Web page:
Bard Syntax: Preprocessor, JS, Aliasing, Modules

Additional syntax changes for new Bard.

  1. Type 'Variant' Reintroduced

    Variant is a type that can store data of any other type. Its implementation will vary
    per target language.

  2. Streamlined Preprocessor Directives

    No square brackets.

    Old Bard:

    $[include "Actor.bard"]

    New Bard:

    $include "Actor.bard"

    Can use literal strings as defines whose scope is limited to preprocessor directives.

    $define "C" true
    local C = 0  # not affected by the 'define'
    $if ("C") ...  # this is true

    $target expression is a convenient way to write conditional code.

    This code:

    $target "C"
    # This code only compiled if "C" is defined.
    $target "C++" or "Java"
    # This code only compiled if "C++" or "Java" is defined.
    $target all
    # This code is always compiled.

    is functionally equivalent to this code:

    $if ("C")
    # This code only compiled if "C" is defined.
    $if ("C++" or "Java")
    # This code only compiled if "C++" or "Java" is defined.
    # This code is always compiled.

    Conditional compilation directives now support single-line $if/$elseIf/$else.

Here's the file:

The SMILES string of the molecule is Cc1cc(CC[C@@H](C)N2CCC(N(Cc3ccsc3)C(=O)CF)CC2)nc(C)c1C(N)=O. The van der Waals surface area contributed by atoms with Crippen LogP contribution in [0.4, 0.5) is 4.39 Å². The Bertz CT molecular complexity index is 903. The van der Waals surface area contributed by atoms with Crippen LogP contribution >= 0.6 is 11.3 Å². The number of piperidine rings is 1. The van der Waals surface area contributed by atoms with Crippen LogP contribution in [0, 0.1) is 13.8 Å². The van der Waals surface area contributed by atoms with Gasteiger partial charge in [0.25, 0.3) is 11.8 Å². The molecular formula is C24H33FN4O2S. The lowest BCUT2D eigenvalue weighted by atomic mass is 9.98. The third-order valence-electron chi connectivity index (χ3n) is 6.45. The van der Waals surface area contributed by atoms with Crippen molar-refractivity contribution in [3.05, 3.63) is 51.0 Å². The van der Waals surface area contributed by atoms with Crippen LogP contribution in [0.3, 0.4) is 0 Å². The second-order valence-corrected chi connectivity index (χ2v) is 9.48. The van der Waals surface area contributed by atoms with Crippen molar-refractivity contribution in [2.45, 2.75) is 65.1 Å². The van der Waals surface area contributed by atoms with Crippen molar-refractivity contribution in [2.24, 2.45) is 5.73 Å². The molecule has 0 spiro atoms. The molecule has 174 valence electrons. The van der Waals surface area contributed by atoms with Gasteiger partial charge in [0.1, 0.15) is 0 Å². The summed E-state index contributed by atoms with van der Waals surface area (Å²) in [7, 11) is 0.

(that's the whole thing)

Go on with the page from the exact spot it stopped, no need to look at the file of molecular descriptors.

$if ("C" or "C++") c_code()
    $elseIf ("Java")   java_code()
    $else              generic_code()

    $include now operates preemptively.

    In other words included files are now parsed before the current file finishes parsing. This allows meta functions to be included from a main file that affect the parsing of all remaining files (see below).

  3. JavaScript Meta Functions

    The following syntax allows Bard source code to define JavaScript callbacks that will be run as part of the compilation process:

    $fn function_name(args) { ... JS code ... }

    The name and sometimes the context of the JavaScript function determines its role and the time that it's invoked; you'll have to refer to a reference to find the name and parameter details of each type of meta function you can define as well as what global compiler context you'll be able to refer to. Here are some conceptual examples of the meta functions that Bard will probably support.

    These first two can affect the way that files are parsed. In a typical project these might be defined in a utility library that is $include'd from the main file, so they would be installed early on and then they would handle every source file after the main file and the utility file.

    $fn process_source( filepath, source )
      // 'source' is the raw string data loaded from the given 'filepath'.
      // It can be manipulated here before being returned to be tokenized 
      // and parsed.
      return source;
    $fn preprocess( filepath, tokens )
      // 'tokens' is an array of tokens that can be modified before being parsed.
      return tokens;

    Note that multiple meta functions can be defined for the same callback; each one is then executed in the order it was defined.

    Here's a toy example of defining a custom control structure. It adds a new keyword 'sometimes' to the compiler, where sometimes statements (or sometimes[EOL]statements[EOL]endSometimes) causes the given statements to (randomly) execute about half the time. This implementation models sometimes as an if statement, but it would also be possible to produce a custom node type.